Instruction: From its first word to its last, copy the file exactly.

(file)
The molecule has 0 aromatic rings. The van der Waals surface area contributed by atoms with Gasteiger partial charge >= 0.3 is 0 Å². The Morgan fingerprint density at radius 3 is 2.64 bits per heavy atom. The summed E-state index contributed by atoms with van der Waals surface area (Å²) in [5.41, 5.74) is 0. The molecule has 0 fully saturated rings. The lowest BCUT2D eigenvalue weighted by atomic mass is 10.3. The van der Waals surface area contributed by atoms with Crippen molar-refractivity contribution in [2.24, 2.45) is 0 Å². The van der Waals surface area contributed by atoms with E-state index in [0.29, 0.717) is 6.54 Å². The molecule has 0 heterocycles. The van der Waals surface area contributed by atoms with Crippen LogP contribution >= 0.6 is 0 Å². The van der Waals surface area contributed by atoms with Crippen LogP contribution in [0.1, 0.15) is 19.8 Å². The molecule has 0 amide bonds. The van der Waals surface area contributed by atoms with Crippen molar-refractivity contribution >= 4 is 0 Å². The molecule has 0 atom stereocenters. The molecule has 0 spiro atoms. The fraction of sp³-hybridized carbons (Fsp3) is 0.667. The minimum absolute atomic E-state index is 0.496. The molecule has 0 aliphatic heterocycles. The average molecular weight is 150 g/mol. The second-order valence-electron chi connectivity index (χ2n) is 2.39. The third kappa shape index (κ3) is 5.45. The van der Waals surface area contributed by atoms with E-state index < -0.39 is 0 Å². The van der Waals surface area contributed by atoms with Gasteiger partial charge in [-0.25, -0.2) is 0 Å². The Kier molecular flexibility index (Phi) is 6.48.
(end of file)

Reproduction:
The molecule has 0 aromatic rings. The van der Waals surface area contributed by atoms with Gasteiger partial charge >= 0.3 is 0 Å². The Morgan fingerprint density at radius 3 is 2.64 bits per heavy atom. The summed E-state index contributed by atoms with van der Waals surface area (Å²) in [5.41, 5.74) is 0. The molecule has 0 fully saturated rings. The lowest BCUT2D eigenvalue weighted by atomic mass is 10.3. The van der Waals surface area contributed by atoms with Crippen molar-refractivity contribution in [2.24, 2.45) is 0 Å². The van der Waals surface area contributed by atoms with E-state index in [0.29, 0.717) is 6.54 Å². The molecule has 0 heterocycles. The van der Waals surface area contributed by atoms with Crippen LogP contribution >= 0.6 is 0 Å². The van der Waals surface area contributed by atoms with Crippen LogP contribution in [0.1, 0.15) is 19.8 Å². The molecule has 0 amide bonds. The van der Waals surface area contributed by atoms with Crippen molar-refractivity contribution >= 4 is 0 Å². The molecule has 0 atom stereocenters. The molecule has 0 spiro atoms. The fraction of sp³-hybridized carbons (Fsp3) is 0.667. The minimum absolute atomic E-state index is 0.496. The molecule has 0 aliphatic heterocycles. The average molecular weight is 150 g/mol. The second-order valence-electron chi connectivity index (χ2n) is 2.39. The third kappa shape index (κ3) is 5.45. The van der Waals surface area contributed by atoms with E-state index < -0.39 is 0 Å². The van der Waals surface area contributed by atoms with Gasteiger partial charge in [-0.25, -0.2) is 0 Å². The Kier molecular flexibility index (Phi) is 6.48.